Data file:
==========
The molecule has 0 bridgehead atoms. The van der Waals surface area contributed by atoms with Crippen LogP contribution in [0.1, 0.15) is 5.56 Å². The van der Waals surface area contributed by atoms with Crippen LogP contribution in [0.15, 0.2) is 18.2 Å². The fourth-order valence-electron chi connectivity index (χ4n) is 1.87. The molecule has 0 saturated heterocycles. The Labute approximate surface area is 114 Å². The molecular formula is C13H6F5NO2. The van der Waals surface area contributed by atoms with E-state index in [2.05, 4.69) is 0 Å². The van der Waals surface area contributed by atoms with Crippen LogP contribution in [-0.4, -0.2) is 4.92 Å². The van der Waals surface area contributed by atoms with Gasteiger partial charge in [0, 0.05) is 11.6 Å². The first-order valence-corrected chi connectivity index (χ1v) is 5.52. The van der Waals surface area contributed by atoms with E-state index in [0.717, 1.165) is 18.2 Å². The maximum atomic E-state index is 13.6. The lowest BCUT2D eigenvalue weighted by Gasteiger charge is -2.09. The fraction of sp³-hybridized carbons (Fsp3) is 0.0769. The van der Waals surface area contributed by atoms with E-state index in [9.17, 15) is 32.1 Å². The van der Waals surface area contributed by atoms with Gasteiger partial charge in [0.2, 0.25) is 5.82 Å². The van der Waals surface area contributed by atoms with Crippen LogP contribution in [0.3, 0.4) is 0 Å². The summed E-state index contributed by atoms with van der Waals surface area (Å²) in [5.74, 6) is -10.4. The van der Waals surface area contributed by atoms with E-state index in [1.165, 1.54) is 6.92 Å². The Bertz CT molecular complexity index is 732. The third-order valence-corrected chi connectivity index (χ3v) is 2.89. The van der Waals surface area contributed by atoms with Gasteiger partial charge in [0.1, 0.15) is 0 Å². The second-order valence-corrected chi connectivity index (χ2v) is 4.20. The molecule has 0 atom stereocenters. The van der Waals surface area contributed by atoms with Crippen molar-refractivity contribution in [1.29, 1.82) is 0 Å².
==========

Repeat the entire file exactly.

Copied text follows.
The molecule has 0 bridgehead atoms. The van der Waals surface area contributed by atoms with Crippen LogP contribution in [0.1, 0.15) is 5.56 Å². The van der Waals surface area contributed by atoms with Crippen LogP contribution in [0.15, 0.2) is 18.2 Å². The fourth-order valence-electron chi connectivity index (χ4n) is 1.87. The molecule has 0 saturated heterocycles. The Labute approximate surface area is 114 Å². The molecular formula is C13H6F5NO2. The van der Waals surface area contributed by atoms with E-state index in [2.05, 4.69) is 0 Å². The van der Waals surface area contributed by atoms with Crippen LogP contribution in [-0.4, -0.2) is 4.92 Å². The van der Waals surface area contributed by atoms with Gasteiger partial charge in [0, 0.05) is 11.6 Å². The first-order valence-corrected chi connectivity index (χ1v) is 5.52. The van der Waals surface area contributed by atoms with E-state index in [0.717, 1.165) is 18.2 Å². The maximum atomic E-state index is 13.6. The lowest BCUT2D eigenvalue weighted by Gasteiger charge is -2.09. The fraction of sp³-hybridized carbons (Fsp3) is 0.0769. The van der Waals surface area contributed by atoms with E-state index in [9.17, 15) is 32.1 Å². The van der Waals surface area contributed by atoms with Gasteiger partial charge in [0.2, 0.25) is 5.82 Å². The van der Waals surface area contributed by atoms with Crippen LogP contribution in [0.3, 0.4) is 0 Å². The summed E-state index contributed by atoms with van der Waals surface area (Å²) in [5.74, 6) is -10.4. The van der Waals surface area contributed by atoms with E-state index in [1.165, 1.54) is 6.92 Å². The Bertz CT molecular complexity index is 732. The third-order valence-corrected chi connectivity index (χ3v) is 2.89. The van der Waals surface area contributed by atoms with Gasteiger partial charge in [0.1, 0.15) is 0 Å². The second-order valence-corrected chi connectivity index (χ2v) is 4.20. The molecule has 0 atom stereocenters. The van der Waals surface area contributed by atoms with Crippen molar-refractivity contribution in [1.29, 1.82) is 0 Å².